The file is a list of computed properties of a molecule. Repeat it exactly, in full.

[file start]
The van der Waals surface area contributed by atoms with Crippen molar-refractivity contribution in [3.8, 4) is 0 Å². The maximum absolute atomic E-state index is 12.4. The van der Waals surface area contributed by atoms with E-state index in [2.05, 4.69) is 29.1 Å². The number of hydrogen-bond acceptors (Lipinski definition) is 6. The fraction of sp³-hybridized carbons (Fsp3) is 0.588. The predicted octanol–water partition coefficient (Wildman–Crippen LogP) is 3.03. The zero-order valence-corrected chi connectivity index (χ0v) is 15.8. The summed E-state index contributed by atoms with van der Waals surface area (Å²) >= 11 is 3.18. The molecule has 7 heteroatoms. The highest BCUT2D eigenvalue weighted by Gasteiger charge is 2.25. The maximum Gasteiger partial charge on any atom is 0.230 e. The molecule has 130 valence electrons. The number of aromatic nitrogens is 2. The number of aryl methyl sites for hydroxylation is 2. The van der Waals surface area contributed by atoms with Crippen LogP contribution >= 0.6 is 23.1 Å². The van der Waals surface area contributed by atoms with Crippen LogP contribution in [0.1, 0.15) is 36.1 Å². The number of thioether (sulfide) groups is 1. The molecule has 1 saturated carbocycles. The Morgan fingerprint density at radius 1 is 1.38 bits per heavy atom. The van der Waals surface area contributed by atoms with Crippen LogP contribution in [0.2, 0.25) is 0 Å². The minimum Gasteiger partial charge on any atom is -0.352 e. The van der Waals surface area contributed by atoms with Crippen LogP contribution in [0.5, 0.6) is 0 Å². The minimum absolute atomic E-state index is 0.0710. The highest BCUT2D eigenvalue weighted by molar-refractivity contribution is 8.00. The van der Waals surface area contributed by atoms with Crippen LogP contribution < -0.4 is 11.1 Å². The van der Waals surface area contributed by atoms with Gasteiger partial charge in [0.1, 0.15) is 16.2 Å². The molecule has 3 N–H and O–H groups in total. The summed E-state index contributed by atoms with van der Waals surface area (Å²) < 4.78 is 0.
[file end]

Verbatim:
The van der Waals surface area contributed by atoms with Crippen molar-refractivity contribution in [3.8, 4) is 0 Å². The maximum absolute atomic E-state index is 12.4. The van der Waals surface area contributed by atoms with E-state index in [2.05, 4.69) is 29.1 Å². The number of hydrogen-bond acceptors (Lipinski definition) is 6. The fraction of sp³-hybridized carbons (Fsp3) is 0.588. The predicted octanol–water partition coefficient (Wildman–Crippen LogP) is 3.03. The zero-order valence-corrected chi connectivity index (χ0v) is 15.8. The summed E-state index contributed by atoms with van der Waals surface area (Å²) >= 11 is 3.18. The molecule has 7 heteroatoms. The highest BCUT2D eigenvalue weighted by Gasteiger charge is 2.25. The maximum Gasteiger partial charge on any atom is 0.230 e. The molecule has 130 valence electrons. The number of aromatic nitrogens is 2. The number of aryl methyl sites for hydroxylation is 2. The van der Waals surface area contributed by atoms with Crippen LogP contribution >= 0.6 is 23.1 Å². The van der Waals surface area contributed by atoms with Crippen LogP contribution in [0.1, 0.15) is 36.1 Å². The number of thioether (sulfide) groups is 1. The molecule has 1 saturated carbocycles. The Morgan fingerprint density at radius 1 is 1.38 bits per heavy atom. The van der Waals surface area contributed by atoms with Crippen LogP contribution in [0.2, 0.25) is 0 Å². The minimum Gasteiger partial charge on any atom is -0.352 e. The van der Waals surface area contributed by atoms with Crippen LogP contribution in [0.5, 0.6) is 0 Å². The minimum absolute atomic E-state index is 0.0710. The highest BCUT2D eigenvalue weighted by molar-refractivity contribution is 8.00. The van der Waals surface area contributed by atoms with Crippen LogP contribution < -0.4 is 11.1 Å². The van der Waals surface area contributed by atoms with Gasteiger partial charge in [0.1, 0.15) is 16.2 Å². The molecule has 3 N–H and O–H groups in total. The summed E-state index contributed by atoms with van der Waals surface area (Å²) < 4.78 is 0.